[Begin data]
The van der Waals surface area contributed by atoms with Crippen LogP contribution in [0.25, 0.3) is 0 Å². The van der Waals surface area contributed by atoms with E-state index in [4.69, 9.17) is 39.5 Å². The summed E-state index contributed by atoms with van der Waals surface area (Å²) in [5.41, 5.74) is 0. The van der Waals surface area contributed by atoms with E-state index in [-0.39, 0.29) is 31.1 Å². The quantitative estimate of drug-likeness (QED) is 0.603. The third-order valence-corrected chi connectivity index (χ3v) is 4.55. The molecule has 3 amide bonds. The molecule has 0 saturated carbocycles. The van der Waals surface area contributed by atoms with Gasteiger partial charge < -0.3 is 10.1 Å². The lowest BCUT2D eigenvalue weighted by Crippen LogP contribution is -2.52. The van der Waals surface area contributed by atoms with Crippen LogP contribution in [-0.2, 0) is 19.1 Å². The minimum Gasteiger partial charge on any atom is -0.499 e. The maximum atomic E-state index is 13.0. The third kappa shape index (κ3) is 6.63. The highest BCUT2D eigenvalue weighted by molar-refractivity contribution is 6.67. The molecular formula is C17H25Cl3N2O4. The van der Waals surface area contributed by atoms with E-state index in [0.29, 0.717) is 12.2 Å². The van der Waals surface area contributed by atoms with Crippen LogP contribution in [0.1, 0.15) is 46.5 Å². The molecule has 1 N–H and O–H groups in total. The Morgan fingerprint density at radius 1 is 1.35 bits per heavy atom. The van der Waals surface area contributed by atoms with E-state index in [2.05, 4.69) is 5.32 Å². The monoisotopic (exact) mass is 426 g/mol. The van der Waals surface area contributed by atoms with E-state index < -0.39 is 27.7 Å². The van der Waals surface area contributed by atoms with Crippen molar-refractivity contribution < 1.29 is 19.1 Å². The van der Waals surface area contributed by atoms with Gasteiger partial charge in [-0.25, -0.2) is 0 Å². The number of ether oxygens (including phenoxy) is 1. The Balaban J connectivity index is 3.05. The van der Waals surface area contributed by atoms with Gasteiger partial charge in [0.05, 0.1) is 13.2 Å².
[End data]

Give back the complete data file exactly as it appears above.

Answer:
The van der Waals surface area contributed by atoms with Crippen LogP contribution in [0.25, 0.3) is 0 Å². The van der Waals surface area contributed by atoms with E-state index in [4.69, 9.17) is 39.5 Å². The summed E-state index contributed by atoms with van der Waals surface area (Å²) in [5.41, 5.74) is 0. The van der Waals surface area contributed by atoms with E-state index in [-0.39, 0.29) is 31.1 Å². The quantitative estimate of drug-likeness (QED) is 0.603. The third-order valence-corrected chi connectivity index (χ3v) is 4.55. The molecule has 3 amide bonds. The molecule has 0 saturated carbocycles. The van der Waals surface area contributed by atoms with Gasteiger partial charge < -0.3 is 10.1 Å². The lowest BCUT2D eigenvalue weighted by Crippen LogP contribution is -2.52. The van der Waals surface area contributed by atoms with Crippen LogP contribution in [-0.2, 0) is 19.1 Å². The minimum Gasteiger partial charge on any atom is -0.499 e. The maximum atomic E-state index is 13.0. The third kappa shape index (κ3) is 6.63. The highest BCUT2D eigenvalue weighted by molar-refractivity contribution is 6.67. The molecular formula is C17H25Cl3N2O4. The van der Waals surface area contributed by atoms with E-state index in [0.29, 0.717) is 12.2 Å². The van der Waals surface area contributed by atoms with Crippen LogP contribution in [0.1, 0.15) is 46.5 Å². The molecule has 1 N–H and O–H groups in total. The Morgan fingerprint density at radius 1 is 1.35 bits per heavy atom. The van der Waals surface area contributed by atoms with E-state index in [2.05, 4.69) is 5.32 Å². The monoisotopic (exact) mass is 426 g/mol. The van der Waals surface area contributed by atoms with E-state index < -0.39 is 27.7 Å². The van der Waals surface area contributed by atoms with Crippen molar-refractivity contribution < 1.29 is 19.1 Å². The van der Waals surface area contributed by atoms with Gasteiger partial charge in [-0.25, -0.2) is 0 Å². The number of ether oxygens (including phenoxy) is 1. The Balaban J connectivity index is 3.05. The van der Waals surface area contributed by atoms with Gasteiger partial charge in [0.05, 0.1) is 13.2 Å².